Minnesota cities that rely on local government aid to fund a number of crucial government services have seen appropriations follow a downward trend for 15 years. But those appropriations could reach their highest amount since 2002.
The bill was held over by the House Property Tax and Local Government Finance Division Wednesday for possible omnibus bill inclusion. Its companion, SF3082, sponsored by Sen. Bill Weber (R-Luverne), awaits action by the Senate Taxes Committee.
Rep. Paul Marquart (DFL-Dilworth) called local government aid a “necessity for a quality of life,” and pointed out that many cities would pay as much as double in property taxes without the appropriations.
“It’s the great equalizer,” Marquart said. “It’s so that if I live in Melrose or Breckinridge I should be able to get the same level of public safety. I should feel just as safe in Breckenridge as I would in Minnetonka at roughly the same cost.”
Rep. Steve Drazkowski (R-Mazeppa), the division chair, said the challenge of raising local government aid is making sure the dollars are spent responsibly.
“We’re seeing some cities do a very good job at managing their budgets and managing their funds, and for others there just seems to be no ceiling whatsoever,” Drazkowski said. “They just seem to spend, spend, spend, build things and continue to grow the government.”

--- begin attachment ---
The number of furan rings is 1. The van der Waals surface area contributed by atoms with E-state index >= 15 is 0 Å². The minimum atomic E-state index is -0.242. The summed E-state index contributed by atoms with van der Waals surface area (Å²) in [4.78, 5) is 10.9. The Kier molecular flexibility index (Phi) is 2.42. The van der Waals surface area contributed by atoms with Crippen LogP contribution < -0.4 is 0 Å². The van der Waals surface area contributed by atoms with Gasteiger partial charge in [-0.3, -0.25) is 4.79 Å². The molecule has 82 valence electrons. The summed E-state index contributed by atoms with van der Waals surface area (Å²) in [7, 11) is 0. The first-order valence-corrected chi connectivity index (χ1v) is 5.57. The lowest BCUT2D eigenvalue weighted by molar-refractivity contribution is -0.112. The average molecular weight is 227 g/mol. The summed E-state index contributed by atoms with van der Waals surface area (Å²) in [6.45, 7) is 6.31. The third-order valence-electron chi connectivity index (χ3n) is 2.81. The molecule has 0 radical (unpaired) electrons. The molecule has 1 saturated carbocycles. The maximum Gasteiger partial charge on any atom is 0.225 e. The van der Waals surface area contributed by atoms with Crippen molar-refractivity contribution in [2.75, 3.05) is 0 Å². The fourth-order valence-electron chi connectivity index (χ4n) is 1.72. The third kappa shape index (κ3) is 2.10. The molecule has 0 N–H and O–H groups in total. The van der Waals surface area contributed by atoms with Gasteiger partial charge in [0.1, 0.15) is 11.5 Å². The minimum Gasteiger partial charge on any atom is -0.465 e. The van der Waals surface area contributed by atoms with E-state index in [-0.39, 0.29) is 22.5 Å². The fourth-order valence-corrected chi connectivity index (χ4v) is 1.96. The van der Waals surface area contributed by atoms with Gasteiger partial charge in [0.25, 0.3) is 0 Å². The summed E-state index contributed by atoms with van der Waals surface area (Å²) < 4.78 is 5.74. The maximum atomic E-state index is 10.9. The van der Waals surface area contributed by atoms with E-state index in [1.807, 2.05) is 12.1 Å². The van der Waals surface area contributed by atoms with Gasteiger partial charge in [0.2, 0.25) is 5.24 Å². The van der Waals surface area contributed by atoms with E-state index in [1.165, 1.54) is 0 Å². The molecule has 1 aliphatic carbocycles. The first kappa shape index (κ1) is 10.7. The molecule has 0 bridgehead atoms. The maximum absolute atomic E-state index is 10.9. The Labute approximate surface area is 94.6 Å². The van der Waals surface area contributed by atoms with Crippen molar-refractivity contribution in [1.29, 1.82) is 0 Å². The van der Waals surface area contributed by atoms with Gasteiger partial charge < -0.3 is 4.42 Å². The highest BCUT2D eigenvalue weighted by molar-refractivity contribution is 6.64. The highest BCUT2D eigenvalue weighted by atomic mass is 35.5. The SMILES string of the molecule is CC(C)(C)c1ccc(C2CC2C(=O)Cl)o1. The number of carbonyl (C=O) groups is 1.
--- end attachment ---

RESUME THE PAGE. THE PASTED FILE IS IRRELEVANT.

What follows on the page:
The increase in aid to cities would likely reduce property tax levies by a portion of the increase, according to a Department of Revenue report. The reduced property tax burden would reduce state-paid homeowner property tax refunds and income tax deductions, resulting in savings to the state General Fund.
'A very successful session?' Or, 'a debacle?' The reviews are mixed in the immediate aftermath of the 2018 session.
Introduced in March 2017 by Rep. Mary Kunesh-Podein (DFL-New Brighton) and Sen. Carolyn Laine (DFL-Columbia Heights), HF2470/SF2259, aims to stop the cycle of opioid misuse and addiction through education.
The conference committee tasked with hammering out the differences that divide the House and Senate on a laundry list of major issues met for the first time Tuesday afternoon.
Republican legislative majority offers mixed reactions to proposed tax system overhauls and DMV fixes.
The latest numbers are a $517 million swing from the November forecast
The state’s latest economic forecast projects a budget deficit of $188 million for the current two-year biennium, and a $586 million deficit for the 2020-21 biennium
The budget process explained — and why it matters